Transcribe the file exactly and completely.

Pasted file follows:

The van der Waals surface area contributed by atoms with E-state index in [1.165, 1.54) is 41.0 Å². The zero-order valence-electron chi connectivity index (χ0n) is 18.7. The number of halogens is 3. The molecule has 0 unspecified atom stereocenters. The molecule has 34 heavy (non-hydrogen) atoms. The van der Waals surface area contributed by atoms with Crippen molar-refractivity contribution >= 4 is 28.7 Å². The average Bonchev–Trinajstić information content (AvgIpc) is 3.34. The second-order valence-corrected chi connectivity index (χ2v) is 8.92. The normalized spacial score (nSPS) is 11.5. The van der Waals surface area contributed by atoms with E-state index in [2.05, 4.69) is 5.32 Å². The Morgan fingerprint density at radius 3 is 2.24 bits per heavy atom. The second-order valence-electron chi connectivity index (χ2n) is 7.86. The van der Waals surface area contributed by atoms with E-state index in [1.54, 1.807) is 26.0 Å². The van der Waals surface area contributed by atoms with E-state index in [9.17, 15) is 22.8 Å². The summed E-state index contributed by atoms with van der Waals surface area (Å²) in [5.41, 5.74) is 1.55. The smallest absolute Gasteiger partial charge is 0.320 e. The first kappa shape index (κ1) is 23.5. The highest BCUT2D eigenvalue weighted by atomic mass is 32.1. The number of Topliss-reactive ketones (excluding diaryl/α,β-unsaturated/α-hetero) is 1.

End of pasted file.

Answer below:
The van der Waals surface area contributed by atoms with E-state index in [1.165, 1.54) is 41.0 Å². The zero-order valence-electron chi connectivity index (χ0n) is 18.7. The number of halogens is 3. The molecule has 0 unspecified atom stereocenters. The molecule has 34 heavy (non-hydrogen) atoms. The van der Waals surface area contributed by atoms with Crippen molar-refractivity contribution >= 4 is 28.7 Å². The average Bonchev–Trinajstić information content (AvgIpc) is 3.34. The second-order valence-corrected chi connectivity index (χ2v) is 8.92. The normalized spacial score (nSPS) is 11.5. The van der Waals surface area contributed by atoms with E-state index in [2.05, 4.69) is 5.32 Å². The Morgan fingerprint density at radius 3 is 2.24 bits per heavy atom. The second-order valence-electron chi connectivity index (χ2n) is 7.86. The van der Waals surface area contributed by atoms with E-state index in [1.54, 1.807) is 26.0 Å². The van der Waals surface area contributed by atoms with E-state index in [9.17, 15) is 22.8 Å². The summed E-state index contributed by atoms with van der Waals surface area (Å²) in [5.41, 5.74) is 1.55. The smallest absolute Gasteiger partial charge is 0.320 e. The first kappa shape index (κ1) is 23.5. The highest BCUT2D eigenvalue weighted by atomic mass is 32.1. The number of Topliss-reactive ketones (excluding diaryl/α,β-unsaturated/α-hetero) is 1.